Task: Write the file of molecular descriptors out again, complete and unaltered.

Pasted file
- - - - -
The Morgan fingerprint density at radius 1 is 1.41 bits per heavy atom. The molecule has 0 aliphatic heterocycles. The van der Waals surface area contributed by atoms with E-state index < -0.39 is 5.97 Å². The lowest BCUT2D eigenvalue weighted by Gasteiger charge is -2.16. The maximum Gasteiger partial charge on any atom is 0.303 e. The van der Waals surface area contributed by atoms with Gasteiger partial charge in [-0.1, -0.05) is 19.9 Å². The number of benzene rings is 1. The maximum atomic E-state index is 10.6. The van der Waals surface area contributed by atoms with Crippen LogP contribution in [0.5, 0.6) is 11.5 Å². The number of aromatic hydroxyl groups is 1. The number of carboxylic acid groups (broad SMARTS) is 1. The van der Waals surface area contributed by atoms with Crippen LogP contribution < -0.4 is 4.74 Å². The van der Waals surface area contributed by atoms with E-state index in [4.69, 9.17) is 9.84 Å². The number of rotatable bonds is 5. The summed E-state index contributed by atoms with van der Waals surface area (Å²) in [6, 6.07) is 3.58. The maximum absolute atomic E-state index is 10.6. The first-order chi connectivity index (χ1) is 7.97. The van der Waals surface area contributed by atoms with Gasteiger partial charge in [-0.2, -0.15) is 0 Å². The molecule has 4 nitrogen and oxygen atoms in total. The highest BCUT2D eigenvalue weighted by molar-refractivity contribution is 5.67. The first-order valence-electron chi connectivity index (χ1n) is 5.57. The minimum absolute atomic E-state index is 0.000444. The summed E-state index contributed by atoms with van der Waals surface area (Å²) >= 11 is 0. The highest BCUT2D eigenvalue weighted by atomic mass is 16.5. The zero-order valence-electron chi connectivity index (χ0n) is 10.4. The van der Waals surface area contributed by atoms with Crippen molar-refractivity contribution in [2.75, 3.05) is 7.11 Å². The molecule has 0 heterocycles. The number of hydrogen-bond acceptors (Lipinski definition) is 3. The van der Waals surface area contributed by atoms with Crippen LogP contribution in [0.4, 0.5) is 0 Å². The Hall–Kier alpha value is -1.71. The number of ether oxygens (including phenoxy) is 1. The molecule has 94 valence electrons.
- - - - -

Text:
The Morgan fingerprint density at radius 1 is 1.41 bits per heavy atom. The molecule has 0 aliphatic heterocycles. The van der Waals surface area contributed by atoms with E-state index < -0.39 is 5.97 Å². The lowest BCUT2D eigenvalue weighted by Gasteiger charge is -2.16. The maximum Gasteiger partial charge on any atom is 0.303 e. The van der Waals surface area contributed by atoms with Gasteiger partial charge in [-0.1, -0.05) is 19.9 Å². The number of benzene rings is 1. The maximum atomic E-state index is 10.6. The van der Waals surface area contributed by atoms with Crippen LogP contribution in [0.5, 0.6) is 11.5 Å². The number of aromatic hydroxyl groups is 1. The number of carboxylic acid groups (broad SMARTS) is 1. The van der Waals surface area contributed by atoms with Crippen LogP contribution < -0.4 is 4.74 Å². The van der Waals surface area contributed by atoms with E-state index in [4.69, 9.17) is 9.84 Å². The number of rotatable bonds is 5. The summed E-state index contributed by atoms with van der Waals surface area (Å²) in [6, 6.07) is 3.58. The maximum absolute atomic E-state index is 10.6. The first-order chi connectivity index (χ1) is 7.97. The van der Waals surface area contributed by atoms with Gasteiger partial charge in [-0.2, -0.15) is 0 Å². The molecule has 4 nitrogen and oxygen atoms in total. The highest BCUT2D eigenvalue weighted by molar-refractivity contribution is 5.67. The first-order valence-electron chi connectivity index (χ1n) is 5.57. The minimum absolute atomic E-state index is 0.000444. The summed E-state index contributed by atoms with van der Waals surface area (Å²) >= 11 is 0. The highest BCUT2D eigenvalue weighted by atomic mass is 16.5. The zero-order valence-electron chi connectivity index (χ0n) is 10.4. The van der Waals surface area contributed by atoms with Crippen molar-refractivity contribution in [2.75, 3.05) is 7.11 Å². The molecule has 0 heterocycles. The number of hydrogen-bond acceptors (Lipinski definition) is 3. The van der Waals surface area contributed by atoms with Crippen LogP contribution in [0.4, 0.5) is 0 Å². The Hall–Kier alpha value is -1.71. The number of ether oxygens (including phenoxy) is 1. The molecule has 94 valence electrons.